She said that while the SFO had had a good year and was busier than ever, "we need more input from the police ... The drive against burglary, street crime, car crime, is obviously important, but the fight against big organised international crime is losing out."
For instance, Merseyside has merged its fraud squad into its Major Crime Squad, the West Midlands Fraud Squad has been "downsized", while Lancashire has no regional fraud squad at all.
Ms Wright proposed two possible solutions: either create a national fraud squad for the police, controlled by the SFO, or beef up SFO resources. The problem with the second idea is that the SFO is barred from investigating frauds of under pounds 1m.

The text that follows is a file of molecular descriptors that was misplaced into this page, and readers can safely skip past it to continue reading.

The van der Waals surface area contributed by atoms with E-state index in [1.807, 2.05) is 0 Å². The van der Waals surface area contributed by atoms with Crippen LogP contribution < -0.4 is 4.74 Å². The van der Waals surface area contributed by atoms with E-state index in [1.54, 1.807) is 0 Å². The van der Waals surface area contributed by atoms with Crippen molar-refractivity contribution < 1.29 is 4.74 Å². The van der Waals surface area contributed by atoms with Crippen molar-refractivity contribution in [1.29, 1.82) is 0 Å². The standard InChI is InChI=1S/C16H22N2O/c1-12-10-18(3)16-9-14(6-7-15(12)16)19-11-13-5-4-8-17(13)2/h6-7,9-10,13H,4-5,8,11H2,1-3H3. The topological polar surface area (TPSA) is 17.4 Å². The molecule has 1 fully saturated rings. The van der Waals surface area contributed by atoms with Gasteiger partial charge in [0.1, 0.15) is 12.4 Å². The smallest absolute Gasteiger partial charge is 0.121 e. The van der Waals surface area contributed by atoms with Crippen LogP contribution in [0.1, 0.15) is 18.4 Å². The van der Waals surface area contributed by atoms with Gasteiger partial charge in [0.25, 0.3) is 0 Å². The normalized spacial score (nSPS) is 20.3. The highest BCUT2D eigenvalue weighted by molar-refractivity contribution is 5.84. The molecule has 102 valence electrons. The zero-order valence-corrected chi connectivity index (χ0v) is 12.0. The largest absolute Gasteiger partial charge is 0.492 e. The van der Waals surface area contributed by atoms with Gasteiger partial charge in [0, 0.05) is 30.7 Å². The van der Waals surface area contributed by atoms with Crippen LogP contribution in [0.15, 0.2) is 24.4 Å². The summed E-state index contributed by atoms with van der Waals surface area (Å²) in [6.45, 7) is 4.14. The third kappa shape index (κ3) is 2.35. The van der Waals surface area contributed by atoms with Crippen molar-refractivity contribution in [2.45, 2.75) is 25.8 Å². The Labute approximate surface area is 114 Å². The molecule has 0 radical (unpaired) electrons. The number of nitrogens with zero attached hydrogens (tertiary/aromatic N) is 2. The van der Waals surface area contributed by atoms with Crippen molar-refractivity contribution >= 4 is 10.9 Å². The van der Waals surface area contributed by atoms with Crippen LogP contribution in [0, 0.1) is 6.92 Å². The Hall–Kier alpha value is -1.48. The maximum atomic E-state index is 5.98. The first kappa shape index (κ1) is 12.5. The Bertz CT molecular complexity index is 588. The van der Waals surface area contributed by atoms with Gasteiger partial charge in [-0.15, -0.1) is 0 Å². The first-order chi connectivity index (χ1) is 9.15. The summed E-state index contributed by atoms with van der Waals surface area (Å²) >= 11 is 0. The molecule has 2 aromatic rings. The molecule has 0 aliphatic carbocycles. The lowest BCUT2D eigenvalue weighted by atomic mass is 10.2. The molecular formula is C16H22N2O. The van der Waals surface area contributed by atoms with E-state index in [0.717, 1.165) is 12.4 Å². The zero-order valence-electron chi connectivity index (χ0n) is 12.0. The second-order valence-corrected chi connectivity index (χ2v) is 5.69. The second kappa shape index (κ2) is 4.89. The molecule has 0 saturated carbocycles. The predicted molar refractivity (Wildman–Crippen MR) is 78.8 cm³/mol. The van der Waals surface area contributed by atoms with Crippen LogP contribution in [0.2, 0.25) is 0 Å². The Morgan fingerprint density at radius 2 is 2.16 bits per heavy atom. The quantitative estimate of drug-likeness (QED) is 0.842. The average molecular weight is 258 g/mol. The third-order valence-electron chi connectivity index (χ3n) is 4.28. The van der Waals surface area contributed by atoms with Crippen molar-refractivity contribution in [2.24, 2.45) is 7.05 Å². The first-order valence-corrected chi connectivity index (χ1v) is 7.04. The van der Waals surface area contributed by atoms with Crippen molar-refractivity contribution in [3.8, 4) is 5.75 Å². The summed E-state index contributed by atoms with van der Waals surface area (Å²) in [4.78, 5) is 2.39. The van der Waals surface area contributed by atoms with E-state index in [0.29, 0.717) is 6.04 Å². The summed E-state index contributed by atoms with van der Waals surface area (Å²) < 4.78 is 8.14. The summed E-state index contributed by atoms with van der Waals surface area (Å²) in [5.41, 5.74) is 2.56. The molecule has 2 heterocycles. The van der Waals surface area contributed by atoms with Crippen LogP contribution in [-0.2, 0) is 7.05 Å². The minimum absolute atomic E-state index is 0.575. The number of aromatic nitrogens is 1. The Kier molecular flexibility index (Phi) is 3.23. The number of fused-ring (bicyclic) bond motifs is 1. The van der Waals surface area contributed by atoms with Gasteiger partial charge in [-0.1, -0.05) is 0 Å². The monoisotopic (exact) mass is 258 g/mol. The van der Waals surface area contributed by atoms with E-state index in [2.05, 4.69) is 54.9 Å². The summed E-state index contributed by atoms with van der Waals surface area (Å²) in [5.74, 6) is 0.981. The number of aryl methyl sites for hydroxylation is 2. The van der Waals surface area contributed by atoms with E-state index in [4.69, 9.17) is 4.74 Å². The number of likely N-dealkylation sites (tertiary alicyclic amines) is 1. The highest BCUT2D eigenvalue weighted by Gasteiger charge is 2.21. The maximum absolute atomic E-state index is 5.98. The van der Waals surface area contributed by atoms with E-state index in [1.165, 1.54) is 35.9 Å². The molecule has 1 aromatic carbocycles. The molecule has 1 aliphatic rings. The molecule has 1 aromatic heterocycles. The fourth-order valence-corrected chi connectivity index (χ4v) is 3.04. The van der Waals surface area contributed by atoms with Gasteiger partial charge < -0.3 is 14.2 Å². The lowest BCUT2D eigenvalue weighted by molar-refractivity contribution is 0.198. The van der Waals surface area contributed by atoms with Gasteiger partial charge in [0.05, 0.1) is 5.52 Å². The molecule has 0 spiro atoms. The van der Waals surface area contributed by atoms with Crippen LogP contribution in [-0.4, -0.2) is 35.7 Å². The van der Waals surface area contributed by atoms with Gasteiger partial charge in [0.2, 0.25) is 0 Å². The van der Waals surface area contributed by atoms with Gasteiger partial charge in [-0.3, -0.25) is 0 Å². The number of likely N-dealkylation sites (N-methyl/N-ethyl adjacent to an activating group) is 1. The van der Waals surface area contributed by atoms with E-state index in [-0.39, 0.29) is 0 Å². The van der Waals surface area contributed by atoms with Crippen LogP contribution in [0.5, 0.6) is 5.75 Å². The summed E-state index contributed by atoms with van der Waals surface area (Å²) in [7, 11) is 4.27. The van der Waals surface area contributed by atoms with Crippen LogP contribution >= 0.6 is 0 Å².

Ms Wright said there were no problems with the support the SFO receives from the City of London Police and the Metropolitan Police, both of which recognised that fighting fraud in the City is a priority.
"The total cost of fraud each year to the UK has been estimated at around pounds 5bn - 15 times that of burglary," she said.
In the SFO's annual report for the year to 19 July 1999, Ms Wright says the SFO is increasingly being seen as "an experienced agency both here and abroad". More than 20 foreign governments sought the SFO's help last year.
A series of high profile court cases are in the offing. These include the trials of Peter Young, the Morgan Grenfell fund manager; five executives involved with Wickes, the DIY stores chain which suffered accounting irregularities; and several businessmen involved in the Ostrich Farming Corporation debacle.